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CQC into the future Malcom Bower-Brown

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Presentation on theme: "CQC into the future Malcom Bower-Brown"— Presentation transcript:

1 CQC into the future Malcom Bower-Brown
Hi – I am MBB, CQC Deputy Chief Inspector for Adult Social Care in the Central Region. And winner of this morning’s long job title prize?! I joined CQC almost two years ago from a social care provider background – a classic case of poacher turned gamekeeper you might say! When I joined CQC people said I must be bonkers but it has proved to be great career move for me and a very exciting time to be part of the organisation. I’d thoroughly recommend a stint in regulation to anyone, as part of your career in social care. Our Central region covers East/West Midlands and East Anglia and I have responsibility for a team of about 200 inspectors who regulate and inspect all registered adult social care services in the region. By adult social care we mean, primarily, care homes; domicialiary care services and hospices. Malcom Bower-Brown Deputy Chief Inspector of Adult Social Care 1 1

2 Purpose Structure 5 Key Questions Regulatory Model Ratings Timetable
Overview Purpose Structure 5 Key Questions Regulatory Model Ratings Timetable Measuring Success I am sure you don’t need me to tell that you that CQC has had its fair share of problems in our short history. In the language of our new ratings scheme, we would probably have been judged as Inadequate or, at the very best, Requires Improvement. However, we have been under new leadership for the last 18 months and have now embarked on a three programme of radical change. We believe, like the balloon, and in one of our favourite regulatory phrases, we are now on an upward trajectory of improvement. Today, I’d like to update you on the progress of our plans for Adult Social Care. With a particular emphasis on ratings. And to consider how we plan to monitor our progress to know if the changes we are making have been successful. 2

3 Our purpose and role Our purpose Our role
We make sure health and social care services provide people with safe, effective, compassionate, high-quality care and we encourage care services to improve Our role We monitor, inspect and regulate services to make sure they meet fundamental standards of quality and safety and we publish what we find, including performance ratings to help people choose care The starting point in our change programme was to revisit our core purpose and role. Our purpose - We make sure health and social care services provide people with safe, effective, compassionate, high-quality care and we encourage care services to improve We now have an explicit duality of purpose – to ensure services are being provided in accordance with national standards but also to encourage improvement, both in individual services and the sector as a whole. In a major change to our approach, we are moving away from the binary language of compliance versus non compliance. We will now provide a rating for all registered services which we believe will make our findings more accessible to the public, to commissioners and to service providers. And act as a powerful driver of for improvement. 3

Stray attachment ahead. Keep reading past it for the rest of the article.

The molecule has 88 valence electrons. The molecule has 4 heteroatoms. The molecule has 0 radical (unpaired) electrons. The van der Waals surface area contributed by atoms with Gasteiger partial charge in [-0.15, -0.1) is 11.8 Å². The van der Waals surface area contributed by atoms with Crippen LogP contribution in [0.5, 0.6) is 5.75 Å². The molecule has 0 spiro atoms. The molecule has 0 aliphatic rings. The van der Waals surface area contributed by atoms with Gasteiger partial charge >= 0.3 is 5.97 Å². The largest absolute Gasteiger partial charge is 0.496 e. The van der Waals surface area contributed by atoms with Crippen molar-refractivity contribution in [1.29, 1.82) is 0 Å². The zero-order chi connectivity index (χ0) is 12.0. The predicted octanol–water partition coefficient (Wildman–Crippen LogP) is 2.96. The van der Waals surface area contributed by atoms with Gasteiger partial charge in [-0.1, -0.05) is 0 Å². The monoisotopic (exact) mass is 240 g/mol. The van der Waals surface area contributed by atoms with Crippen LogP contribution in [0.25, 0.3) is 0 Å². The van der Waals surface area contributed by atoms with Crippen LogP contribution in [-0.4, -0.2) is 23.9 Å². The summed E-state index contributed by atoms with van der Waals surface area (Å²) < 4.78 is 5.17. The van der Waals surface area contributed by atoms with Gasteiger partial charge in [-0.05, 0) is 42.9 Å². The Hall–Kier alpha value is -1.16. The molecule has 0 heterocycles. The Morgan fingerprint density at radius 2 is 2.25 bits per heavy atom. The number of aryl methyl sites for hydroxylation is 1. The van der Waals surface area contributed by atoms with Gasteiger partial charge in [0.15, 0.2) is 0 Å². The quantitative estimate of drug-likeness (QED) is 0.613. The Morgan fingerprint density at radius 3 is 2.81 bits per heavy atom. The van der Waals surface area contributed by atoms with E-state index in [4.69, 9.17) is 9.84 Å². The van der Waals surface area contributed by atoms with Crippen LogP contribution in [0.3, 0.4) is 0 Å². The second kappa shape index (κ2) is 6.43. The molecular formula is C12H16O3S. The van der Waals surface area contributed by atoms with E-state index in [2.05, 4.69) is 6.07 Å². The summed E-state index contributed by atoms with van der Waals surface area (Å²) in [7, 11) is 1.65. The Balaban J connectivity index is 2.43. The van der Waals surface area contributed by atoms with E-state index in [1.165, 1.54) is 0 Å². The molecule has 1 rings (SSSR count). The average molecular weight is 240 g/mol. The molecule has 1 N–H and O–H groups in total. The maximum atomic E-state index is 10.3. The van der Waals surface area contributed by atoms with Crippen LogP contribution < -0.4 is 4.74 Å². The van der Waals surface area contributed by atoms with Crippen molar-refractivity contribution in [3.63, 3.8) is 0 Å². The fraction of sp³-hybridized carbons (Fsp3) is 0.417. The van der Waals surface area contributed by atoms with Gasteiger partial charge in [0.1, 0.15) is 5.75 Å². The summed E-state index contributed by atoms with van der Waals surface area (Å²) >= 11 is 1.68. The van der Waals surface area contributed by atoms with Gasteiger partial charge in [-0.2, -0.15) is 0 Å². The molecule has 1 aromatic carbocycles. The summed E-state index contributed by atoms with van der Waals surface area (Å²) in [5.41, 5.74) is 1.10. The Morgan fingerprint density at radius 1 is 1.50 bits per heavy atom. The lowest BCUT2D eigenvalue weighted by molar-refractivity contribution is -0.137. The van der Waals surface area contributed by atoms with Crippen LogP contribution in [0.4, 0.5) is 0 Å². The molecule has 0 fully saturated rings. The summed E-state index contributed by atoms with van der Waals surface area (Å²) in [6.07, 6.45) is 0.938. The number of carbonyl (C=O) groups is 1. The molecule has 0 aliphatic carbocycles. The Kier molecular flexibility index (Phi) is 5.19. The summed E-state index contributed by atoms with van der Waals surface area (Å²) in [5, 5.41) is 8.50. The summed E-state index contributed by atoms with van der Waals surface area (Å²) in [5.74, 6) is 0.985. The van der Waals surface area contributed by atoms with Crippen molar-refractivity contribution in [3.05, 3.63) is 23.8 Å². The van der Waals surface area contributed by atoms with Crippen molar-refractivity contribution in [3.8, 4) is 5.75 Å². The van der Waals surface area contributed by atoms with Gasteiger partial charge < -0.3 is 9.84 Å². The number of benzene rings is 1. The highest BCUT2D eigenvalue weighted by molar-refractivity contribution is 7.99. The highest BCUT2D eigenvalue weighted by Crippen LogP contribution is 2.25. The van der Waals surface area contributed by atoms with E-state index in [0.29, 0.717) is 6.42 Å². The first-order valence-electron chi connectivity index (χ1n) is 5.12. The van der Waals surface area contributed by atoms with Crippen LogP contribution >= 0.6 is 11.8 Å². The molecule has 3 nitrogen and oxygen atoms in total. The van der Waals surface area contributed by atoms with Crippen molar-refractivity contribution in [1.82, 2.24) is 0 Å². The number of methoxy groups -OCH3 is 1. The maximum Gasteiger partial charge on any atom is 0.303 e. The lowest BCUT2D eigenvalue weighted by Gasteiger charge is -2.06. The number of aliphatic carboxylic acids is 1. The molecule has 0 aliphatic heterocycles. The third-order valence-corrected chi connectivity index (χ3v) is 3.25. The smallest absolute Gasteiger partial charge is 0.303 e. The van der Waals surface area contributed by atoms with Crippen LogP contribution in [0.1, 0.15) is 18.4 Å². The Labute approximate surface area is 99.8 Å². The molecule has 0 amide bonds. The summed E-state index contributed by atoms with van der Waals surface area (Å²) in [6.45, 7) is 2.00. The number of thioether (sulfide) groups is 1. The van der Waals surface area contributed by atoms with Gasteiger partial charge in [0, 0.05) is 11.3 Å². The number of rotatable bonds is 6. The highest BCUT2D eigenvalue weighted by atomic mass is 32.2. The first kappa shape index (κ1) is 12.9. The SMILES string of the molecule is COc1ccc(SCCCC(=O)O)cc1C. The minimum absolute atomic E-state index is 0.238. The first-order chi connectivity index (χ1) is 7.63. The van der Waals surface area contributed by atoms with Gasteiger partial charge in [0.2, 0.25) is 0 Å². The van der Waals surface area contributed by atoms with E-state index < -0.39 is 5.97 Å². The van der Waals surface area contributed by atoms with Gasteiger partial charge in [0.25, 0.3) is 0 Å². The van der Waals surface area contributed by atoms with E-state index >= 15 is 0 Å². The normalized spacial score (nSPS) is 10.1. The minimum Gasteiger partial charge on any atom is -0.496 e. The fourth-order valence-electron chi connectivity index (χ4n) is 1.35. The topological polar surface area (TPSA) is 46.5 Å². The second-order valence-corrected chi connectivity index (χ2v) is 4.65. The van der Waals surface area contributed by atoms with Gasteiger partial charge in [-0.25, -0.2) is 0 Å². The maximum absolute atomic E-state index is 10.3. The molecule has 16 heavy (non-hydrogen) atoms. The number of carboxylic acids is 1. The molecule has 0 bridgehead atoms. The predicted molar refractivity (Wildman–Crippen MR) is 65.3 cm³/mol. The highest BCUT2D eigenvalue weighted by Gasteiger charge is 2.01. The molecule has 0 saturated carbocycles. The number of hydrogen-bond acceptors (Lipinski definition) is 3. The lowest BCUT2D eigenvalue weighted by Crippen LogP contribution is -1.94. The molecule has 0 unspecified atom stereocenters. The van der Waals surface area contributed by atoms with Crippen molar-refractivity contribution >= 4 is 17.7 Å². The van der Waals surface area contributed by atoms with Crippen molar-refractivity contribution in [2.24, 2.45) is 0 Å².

4 Our principles Our principles
We are always on the side of people who use services. We promote equality, diversity and human rights. We are independent, rigorous, fair and consistent. We have an open and accessible culture. We work in partnership across the health and social care system. We are committed to being a high performing organisation and apply the same standards of continuous improvement to ourselves that we expect of others. In support of our new purpose and role we have set out six principles to underpin all aspects of our work. To highlight some: We are openly and unambiguously on the side of people who use services and their families. Although we understand the pressures on providers and commissioners, our job is to make sure that people get the quality of care they are entitled to expect in England in Provider challenge. We are committed to working in partnership with others - commissioners, safeguarding boards, other regulators - to ensure the provision of safe, high quality care However, we must always maintain our independence. Reporting what we find, calling it as it is – without fear or favour. We are also clear that to be credible, we must apply to ourselves the standards we expect of others. We are investing heavily in new systems, structures and approaches to ensure we are the effective and capable regulator that the public and others expect us to be. We are also working hard to change our organisational culture which, for too long has been defensive and inward looking. 4

5 Moved from generic to specialist approach Three Chief Inspectors:
Our new structure Moved from generic to specialist approach Three Chief Inspectors: Deputy Chief Inspectors leading specialist teams in each region One CQC The next stage of our improvement journey was to revisit our organisational structure to make sure it was fit to deliver our new purpose and role. Until March of this year we operated a generic approach to regulation with each of our inspectors having a mixed portfolio of care homes, hospitals, GPs, dentists depending on the spread of services in their local area. The chief criticism of this approach was that we were jacks of all trades and masters of none. People also told us that our inspections lacked rigour, particularly in the hospital sector. The approach to inspecting a care home, a domicilliary care agency, a GP practice and a large teaching hospital are clearly very different. From 1 April we have reorganised into three specialist Inspection Directorates, each led by a Chief Inspector - Andrea Sutcliffe, my boss, is our new Chief Inspector of Adult Social Care Steve Field heads up Primary Medical Services – with responsibility with for dentists and GPs And Mike Richards is the new Chief Inspector of Hospitals. All of our inspectors now sit within one of the new directorates with a specialist portfolio of services to regulate and inspect. We have retained a regional structure with a Deputy Chief Inspector leading the sector inspection team in each of our 4 regions – North, Central, South and London. This gives a total of 12 DCIs in total, three per region. The primary strength of our old structure was our ability to take an integrated, cross sector view and it is vital that we don’t lose this in our new specialist approach. We remain one CQC and are working hard, internally and externally to ensure we retain the ability to regulate in a joined up way and comment authoritatively on a whole system basis. 5